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LGES pushes ahead with its planned IPO Battery maker applies for preliminary approval amid various concerns

Translated by Kim So-in 공개 2021-06-11 07:51:20

이 기사는 2021년 06월 11일 07:36 더벨 유료페이지에 표출된 기사입니다.

LG Energy Solution (LGES), the electric vehicle (EV) battery manufacturing subsidiary of LG Chem, will push ahead with its planned initial public offering (IPO) despite various risks.

The battery maker said in a regulatory filing Tuesday that it applied for preliminary approval to list its shares on the country's main stock market.

LGES has planned its IPO since it was spilt off from LG Chem, aiming to raise a huge amount of funds based on its heightened valuation thanks to the booming EV battery industry.

However, some negative factors have emerged including a trade secrets dispute with SK Innovation in the United States, which has now been solved, and a voluntary recall of its lithium-ion batteries used in energy storage systems.

Global automakers including Volkswagen, Tesla and Ford, looking to internalize battery production are considered another risk which may put pressure on the company’s valuation.

Last year when the company started its IPO process, market insiders estimated LGES’ valuation to be as high as 100 trillion won ($89.7 billion), which will make the company the second largest company in the country by market capitalization after Samsung Electronics. Despite concerns that LGES may not be valued properly due to negative issues earlier this year, the battery maker has decided to go forward with its plan, expressing its confidence.

LGES makes the battery safety the top priority. "We will continue efforts to develop the next-generation battery technology and make the best and safest batteries for the global supply chain," Shin Hak-cheol, CEO of LG Chem said in the annual meeting of shareholders held earlier this year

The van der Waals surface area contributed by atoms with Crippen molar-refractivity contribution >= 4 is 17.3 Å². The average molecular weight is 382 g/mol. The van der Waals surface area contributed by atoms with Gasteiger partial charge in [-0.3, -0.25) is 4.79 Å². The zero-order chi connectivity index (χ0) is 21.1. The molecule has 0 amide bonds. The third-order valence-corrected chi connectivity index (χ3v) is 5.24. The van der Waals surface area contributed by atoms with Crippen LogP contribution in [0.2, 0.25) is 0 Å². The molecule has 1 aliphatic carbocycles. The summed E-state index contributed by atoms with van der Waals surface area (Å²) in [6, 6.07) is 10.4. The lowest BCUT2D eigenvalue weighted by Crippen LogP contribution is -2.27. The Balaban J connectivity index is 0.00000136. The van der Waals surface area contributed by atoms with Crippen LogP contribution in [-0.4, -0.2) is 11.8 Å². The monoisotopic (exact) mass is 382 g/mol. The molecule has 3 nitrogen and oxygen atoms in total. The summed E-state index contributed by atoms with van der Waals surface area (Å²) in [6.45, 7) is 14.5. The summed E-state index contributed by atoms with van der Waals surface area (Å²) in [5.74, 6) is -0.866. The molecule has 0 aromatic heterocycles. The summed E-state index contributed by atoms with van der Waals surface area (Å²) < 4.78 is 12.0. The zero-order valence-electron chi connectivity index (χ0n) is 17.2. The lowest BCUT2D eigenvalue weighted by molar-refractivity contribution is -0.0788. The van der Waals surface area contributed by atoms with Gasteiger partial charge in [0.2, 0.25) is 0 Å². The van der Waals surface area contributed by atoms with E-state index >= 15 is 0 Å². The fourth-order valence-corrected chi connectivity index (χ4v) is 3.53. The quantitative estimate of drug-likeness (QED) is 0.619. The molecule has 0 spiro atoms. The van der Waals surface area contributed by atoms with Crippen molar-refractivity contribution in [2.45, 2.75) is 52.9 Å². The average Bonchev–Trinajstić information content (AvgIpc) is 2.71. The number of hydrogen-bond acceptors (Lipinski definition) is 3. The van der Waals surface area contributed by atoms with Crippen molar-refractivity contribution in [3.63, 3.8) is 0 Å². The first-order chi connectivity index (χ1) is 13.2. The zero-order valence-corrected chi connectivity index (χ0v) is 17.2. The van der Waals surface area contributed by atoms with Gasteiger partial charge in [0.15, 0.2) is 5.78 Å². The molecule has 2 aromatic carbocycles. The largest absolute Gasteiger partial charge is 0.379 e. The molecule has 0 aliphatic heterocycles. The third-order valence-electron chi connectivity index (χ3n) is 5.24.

Automakers’ internalization of EV battery can also be seen as positive. “Automakers’ announcement of internalization itself may not be a positive factor to LGES, but it won’t be easy for automakers to catch up with expertise and experience that battery makers have,” said an official at a state-run bank.

“Internalization could mean that automakers produce their own batteries, but it can also be interpreted as saying that automakers will strengthen relationships with battery makers and make them solid suppliers in their value chains.”

LGES is also in need of funds. LGES said in April it will spend a total of 2.7 trillion won to build its second battery factory in the U.S. with American automaker General Motors. It also plans to invest more than 5 trillion won to expand U.S. battery production capacity by 2025.

LGES has cash and cash equivalents worth 2.4 trillion won at the end of March on a consolidated basis. Of the total, 1.2 trillion won is classified as bank deposits and cash holdings, but the remaining 1.2 trillion won is a deposit with a limited purpose, which is relatively less liquid. Even if the entire 2.4 trillion won can be used immediately, an additional fundraising is inevitable to finance the company’s investment plan. (Reporting by Ki-soon Park)
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